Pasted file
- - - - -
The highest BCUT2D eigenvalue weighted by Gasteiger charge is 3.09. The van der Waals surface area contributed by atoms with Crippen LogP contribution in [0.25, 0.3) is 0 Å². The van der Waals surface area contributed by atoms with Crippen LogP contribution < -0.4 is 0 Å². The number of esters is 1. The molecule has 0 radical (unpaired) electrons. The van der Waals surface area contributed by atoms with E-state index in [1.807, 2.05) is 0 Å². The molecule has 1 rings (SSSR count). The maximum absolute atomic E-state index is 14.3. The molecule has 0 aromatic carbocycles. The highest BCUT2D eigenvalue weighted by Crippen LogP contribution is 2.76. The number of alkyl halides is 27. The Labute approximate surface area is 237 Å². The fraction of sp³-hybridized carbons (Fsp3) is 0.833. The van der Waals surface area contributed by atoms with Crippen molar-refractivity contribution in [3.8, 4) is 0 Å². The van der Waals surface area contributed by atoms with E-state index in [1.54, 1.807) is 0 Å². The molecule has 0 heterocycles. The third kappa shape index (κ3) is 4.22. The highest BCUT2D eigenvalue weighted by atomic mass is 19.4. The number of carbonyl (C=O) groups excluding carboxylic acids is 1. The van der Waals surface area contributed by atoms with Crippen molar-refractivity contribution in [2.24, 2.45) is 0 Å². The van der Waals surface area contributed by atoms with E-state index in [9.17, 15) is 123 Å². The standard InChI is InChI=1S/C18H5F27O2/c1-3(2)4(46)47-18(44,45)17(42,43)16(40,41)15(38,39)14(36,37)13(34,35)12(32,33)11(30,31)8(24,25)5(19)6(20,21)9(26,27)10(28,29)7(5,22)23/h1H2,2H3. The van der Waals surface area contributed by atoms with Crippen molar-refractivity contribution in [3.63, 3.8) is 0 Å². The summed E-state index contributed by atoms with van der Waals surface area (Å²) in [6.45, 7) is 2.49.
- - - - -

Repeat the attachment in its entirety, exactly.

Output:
The highest BCUT2D eigenvalue weighted by Gasteiger charge is 3.09. The van der Waals surface area contributed by atoms with Crippen LogP contribution in [0.25, 0.3) is 0 Å². The van der Waals surface area contributed by atoms with Crippen LogP contribution < -0.4 is 0 Å². The number of esters is 1. The molecule has 0 radical (unpaired) electrons. The van der Waals surface area contributed by atoms with E-state index in [1.807, 2.05) is 0 Å². The molecule has 1 rings (SSSR count). The maximum absolute atomic E-state index is 14.3. The molecule has 0 aromatic carbocycles. The highest BCUT2D eigenvalue weighted by Crippen LogP contribution is 2.76. The number of alkyl halides is 27. The Labute approximate surface area is 237 Å². The fraction of sp³-hybridized carbons (Fsp3) is 0.833. The van der Waals surface area contributed by atoms with Crippen molar-refractivity contribution in [3.8, 4) is 0 Å². The van der Waals surface area contributed by atoms with E-state index in [1.54, 1.807) is 0 Å². The molecule has 0 heterocycles. The third kappa shape index (κ3) is 4.22. The highest BCUT2D eigenvalue weighted by atomic mass is 19.4. The number of carbonyl (C=O) groups excluding carboxylic acids is 1. The van der Waals surface area contributed by atoms with Crippen molar-refractivity contribution in [2.24, 2.45) is 0 Å². The van der Waals surface area contributed by atoms with E-state index in [9.17, 15) is 123 Å². The standard InChI is InChI=1S/C18H5F27O2/c1-3(2)4(46)47-18(44,45)17(42,43)16(40,41)15(38,39)14(36,37)13(34,35)12(32,33)11(30,31)8(24,25)5(19)6(20,21)9(26,27)10(28,29)7(5,22)23/h1H2,2H3. The van der Waals surface area contributed by atoms with Crippen molar-refractivity contribution in [3.63, 3.8) is 0 Å². The summed E-state index contributed by atoms with van der Waals surface area (Å²) in [6.45, 7) is 2.49.